Hikers can begin the Sentiero Azzuro from Monterosso, going south, or from Riomaggiore, going north. However, for less experienced or less able walkers, beginning the trail from Riomaggiore allows for an easier start, with better paved sections of the trail leading to more challenging ones. It’s also good to keep in mind that from any of the five villages, visitors can always break up the walk by taking the Cinque Terre express instead.
Sitting atop a 100m-high cliff surrounded by vineyards, Corniglia is often seen as the “quiet” middle village of the five. The only Cinque Terre town without a harbour or direct sea access, Corniglia is often overlooked for the coasts of the other villages. However, what Corniglia lacks in seascapes, it more than makes up for with a quieter, more secluded feel. The only way to access Corniglia from its train station is by climbing 380 steps, but once at the top, the burst of colours from its characteristic case-torri (tower-houses) and their surrounding views will make the ascent more than worth it.
Boasting more grapevines than any other Cinque Terre town, Manarola is known for its sweet Sciacchetrà wine. It is also believed to be the oldest of the five villages, its warren of cobblestone alleys awash with signs of its Roman past. Manarola is also seen as the most typical Cinque Terre town, its tumble of brightly painted houses climbing up towards medieval watchtowers and balconies jostling with geraniums. Follow the town’s rocky path down its small jetty to catch a ferry to neighbouring Vernazza.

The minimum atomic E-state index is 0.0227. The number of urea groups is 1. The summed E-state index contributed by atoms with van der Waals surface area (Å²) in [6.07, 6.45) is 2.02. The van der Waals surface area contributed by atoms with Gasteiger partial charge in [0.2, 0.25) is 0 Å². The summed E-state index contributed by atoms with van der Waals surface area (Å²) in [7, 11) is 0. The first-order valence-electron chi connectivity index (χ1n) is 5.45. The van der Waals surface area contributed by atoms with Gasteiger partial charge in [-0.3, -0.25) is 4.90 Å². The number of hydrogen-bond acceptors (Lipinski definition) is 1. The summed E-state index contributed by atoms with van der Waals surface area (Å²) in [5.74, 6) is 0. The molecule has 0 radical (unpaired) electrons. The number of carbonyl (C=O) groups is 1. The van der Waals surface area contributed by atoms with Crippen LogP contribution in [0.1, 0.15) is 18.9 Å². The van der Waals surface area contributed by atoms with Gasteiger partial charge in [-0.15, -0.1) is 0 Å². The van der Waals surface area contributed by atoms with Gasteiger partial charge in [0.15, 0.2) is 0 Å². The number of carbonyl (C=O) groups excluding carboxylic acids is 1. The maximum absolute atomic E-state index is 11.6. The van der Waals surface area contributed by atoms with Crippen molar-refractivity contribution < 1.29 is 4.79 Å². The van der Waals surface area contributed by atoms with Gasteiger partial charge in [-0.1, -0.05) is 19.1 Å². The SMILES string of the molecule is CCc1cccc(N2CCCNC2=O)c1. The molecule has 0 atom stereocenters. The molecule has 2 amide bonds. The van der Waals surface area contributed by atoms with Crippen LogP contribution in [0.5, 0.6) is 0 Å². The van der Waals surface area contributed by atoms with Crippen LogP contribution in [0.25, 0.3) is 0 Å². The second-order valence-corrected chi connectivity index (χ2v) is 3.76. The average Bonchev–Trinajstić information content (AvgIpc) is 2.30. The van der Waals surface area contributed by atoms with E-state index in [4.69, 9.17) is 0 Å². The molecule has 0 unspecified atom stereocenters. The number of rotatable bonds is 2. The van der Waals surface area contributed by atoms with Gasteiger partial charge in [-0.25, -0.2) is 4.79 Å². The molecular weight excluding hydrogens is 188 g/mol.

Monterosso al Mare
The largest of the Cinque Terre, Monterosso al Mare is also the only Cinque Terre village with a proper stretch of beach. The village is divided in two, its new and old halves linked together by an underground tunnel beneath the San Cristoforo hill, upon which sits the church of St. Francis. Climb to the top of the blustery promontory for stunning views of the sea and the hillsides dotted with lemon groves.
Riomaggiore is the first of the five Terre visitors reach when coming from La Spezia, and as such, acts as the Cinque Terre’s unofficial main hub. Lively and bustling, this picture-perfect pastel village is most characteristic of the colourful Ligurian houses seen in postcards of the region. Riomaggiore’s main street, Via Colombo, stretches out towards the top of the town and is lined with restaurants, shops and bars. The famous Via dell’Amore (Lover’s Lane) trail begins here, a scenic path leading to neighbouring Manarola. The Via dell’Amore is one of the easiest sections of the Trail #2 as it is wide, flat and paved. Famed for its kissing statue, the trail is 2km and takes around 40 mins to walk.
The steepest and quaintest of the five villages, Vernazza is best known for its natural harbour and colourful houses. It has often been named one of the most beautiful towns in Italy, which is saying something, considering the stiff competition from its Cinque Terre neighbours. Stroll down its main street, Via Roma, for cafes and prime people-watching spots, then get lost amid Vernazza’s caruggi (narrow streets) for surprise views of the sea at every turn.
Image credits top to bottom: Vernazza and ocean coast iStock ©MartinM303, Cinque Terre National Park, near Manarola village iStock ©Janoka82, Terraced vineyard in Cinque Terre Flickr Commons ©Sergio Boscaino (cropped), Woman hiking on the path in vineyard near Manarola village iStock ©ellobo1 Corniglia Manarola (resized) Flickr Commons ©stevkc, (resized) Flickr Commons ©Oliver Kratzke, Monterosso al Mare (resized) Flickr Commons ©Nikky, Via Dell'Amore (Love Walk), Cinque Terre, Italy (resized) Flickr Commons ©Bo&Ko, Vernazza Flickr Commons ©Fred Bigio